Nick Mingione & Sean Hjelle–Kentucky Wildcats

Kentucky Wildcats

The Kentucky Wildcats won their first regional in school history last year and the program possesses as much momentum as any in the country. Optimism is at its zenith in Lexington, thanks in large part to the enthusiasm generated by second-year head coach Nick Mingione, who guided the Wildcats to 43 wins in his first season at the Kentucky dugout helm while being named Southeastern Conference Coach of the Year as well as National Coach of the Year. A new $49 million ballpark that is scheduled to be completed in time for the 2019 campaign is being built, serving as another indication of how dedicated the program is to baseball.

The Kentucky Wildcats entered the 2018 season ranked eighth in each of the six national polls. One of the reasons Kentucky will be strong once again is the presence of junior starting pitcher Sean Hjelle. The 6-foot-11 native of Minnesota is the reigning SEC Pitcher of the Year (the first in Kentucky history) after going 11-4 with a 3.89 ERA in 2017. More impressively, he went 7-1 with a miniscule 1.90 ERA in 10 SEC starts. Opponents hit just .186 against him and struck out 61 times in 66 1/3 innings during league play. Joining Hjelle on the mound are returners Justin Lewis, Zach Thompson and Brad Schanzer and newcomer Zack Haake.

Offensively, the Wildcats lost five key players from last year’s lineup but return junior Tristan Pompey (.361/.464/.541), who had 18 doubles, 10 home runs and 45 RBIs during his breakout sophomore season. Pompey is considered to be one of the top 10 college players available in this year’s draft. The younger brother of Toronto Blue Jays outfielder Dalton Pompey, Tristan is a switch-hitter with above-average power who was a Third Team All-American last year.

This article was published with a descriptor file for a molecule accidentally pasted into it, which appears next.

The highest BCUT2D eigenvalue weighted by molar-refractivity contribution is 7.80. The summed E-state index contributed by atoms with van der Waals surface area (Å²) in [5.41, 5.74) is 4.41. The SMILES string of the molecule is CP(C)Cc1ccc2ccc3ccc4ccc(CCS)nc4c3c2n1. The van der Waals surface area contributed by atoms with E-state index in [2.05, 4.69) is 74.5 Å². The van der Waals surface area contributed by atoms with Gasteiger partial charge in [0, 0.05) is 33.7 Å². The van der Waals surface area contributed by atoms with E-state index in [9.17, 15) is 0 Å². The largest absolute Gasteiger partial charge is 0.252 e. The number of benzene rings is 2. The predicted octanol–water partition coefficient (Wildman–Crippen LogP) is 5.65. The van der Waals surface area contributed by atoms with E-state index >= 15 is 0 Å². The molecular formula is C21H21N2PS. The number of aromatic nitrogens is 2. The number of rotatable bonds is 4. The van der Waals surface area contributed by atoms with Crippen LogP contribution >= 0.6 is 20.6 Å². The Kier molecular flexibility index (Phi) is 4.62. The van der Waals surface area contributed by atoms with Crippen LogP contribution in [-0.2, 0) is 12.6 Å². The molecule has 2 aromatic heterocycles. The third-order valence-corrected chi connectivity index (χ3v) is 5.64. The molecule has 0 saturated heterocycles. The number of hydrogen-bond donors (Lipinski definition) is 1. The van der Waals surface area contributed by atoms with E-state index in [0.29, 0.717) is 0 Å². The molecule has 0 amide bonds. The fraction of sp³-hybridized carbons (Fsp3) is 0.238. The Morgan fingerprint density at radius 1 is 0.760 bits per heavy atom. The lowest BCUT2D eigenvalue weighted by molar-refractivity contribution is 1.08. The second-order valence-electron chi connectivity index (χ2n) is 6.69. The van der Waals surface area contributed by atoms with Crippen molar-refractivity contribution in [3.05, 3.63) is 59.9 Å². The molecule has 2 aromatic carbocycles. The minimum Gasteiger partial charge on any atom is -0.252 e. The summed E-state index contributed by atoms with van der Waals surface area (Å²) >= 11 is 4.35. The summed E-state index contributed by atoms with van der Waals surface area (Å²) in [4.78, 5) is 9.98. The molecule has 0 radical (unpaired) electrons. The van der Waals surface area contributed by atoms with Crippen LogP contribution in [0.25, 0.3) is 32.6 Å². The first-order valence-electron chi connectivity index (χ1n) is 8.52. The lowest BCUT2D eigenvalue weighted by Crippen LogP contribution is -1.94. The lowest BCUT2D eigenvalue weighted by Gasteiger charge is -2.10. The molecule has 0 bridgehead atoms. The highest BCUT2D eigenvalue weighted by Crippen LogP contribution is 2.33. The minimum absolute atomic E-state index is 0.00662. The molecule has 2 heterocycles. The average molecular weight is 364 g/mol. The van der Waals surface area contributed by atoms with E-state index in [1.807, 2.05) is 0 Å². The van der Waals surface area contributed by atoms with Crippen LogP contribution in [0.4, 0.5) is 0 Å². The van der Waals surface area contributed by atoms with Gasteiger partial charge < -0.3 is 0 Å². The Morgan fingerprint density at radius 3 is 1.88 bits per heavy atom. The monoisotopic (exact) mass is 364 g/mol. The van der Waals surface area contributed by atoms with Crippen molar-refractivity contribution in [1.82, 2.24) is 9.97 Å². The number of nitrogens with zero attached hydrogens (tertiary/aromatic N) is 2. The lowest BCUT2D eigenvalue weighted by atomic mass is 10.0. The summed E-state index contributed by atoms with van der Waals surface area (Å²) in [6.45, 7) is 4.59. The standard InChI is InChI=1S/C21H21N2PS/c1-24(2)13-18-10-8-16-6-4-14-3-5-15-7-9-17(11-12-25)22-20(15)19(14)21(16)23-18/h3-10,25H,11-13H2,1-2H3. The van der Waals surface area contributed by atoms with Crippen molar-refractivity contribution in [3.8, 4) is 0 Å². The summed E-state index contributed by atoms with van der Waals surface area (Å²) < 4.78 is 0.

The Wildcats lost five key players from last year’s lineup but have a strong class of newcomers that are helping fill the voids. Junior college transfer Kaden Polcovich, who played at LSU as a freshman, should be a significant contributor as the season progresses. Freshman Trey Dawson is a talented defender at shortstop, while Troy Black’s bat should garner activity in the infield. Outfielder Ben Aklinski received raves for his glove work during fall practice and should hit enough to earn a starting job.

About the author, Bill

Bill Ballew has been involved with collegiate and professional baseball since 1983. He has been the Atlanta correspondent for Baseball America since 1991 and has served as the editorial content manager for Baseball The Magazine for more than five years. He is a member of the American Baseball Coaches Association (ABCA), National Collegiate Baseball Writers Association (NCBWA) and the Society for American Baseball Research (SABR).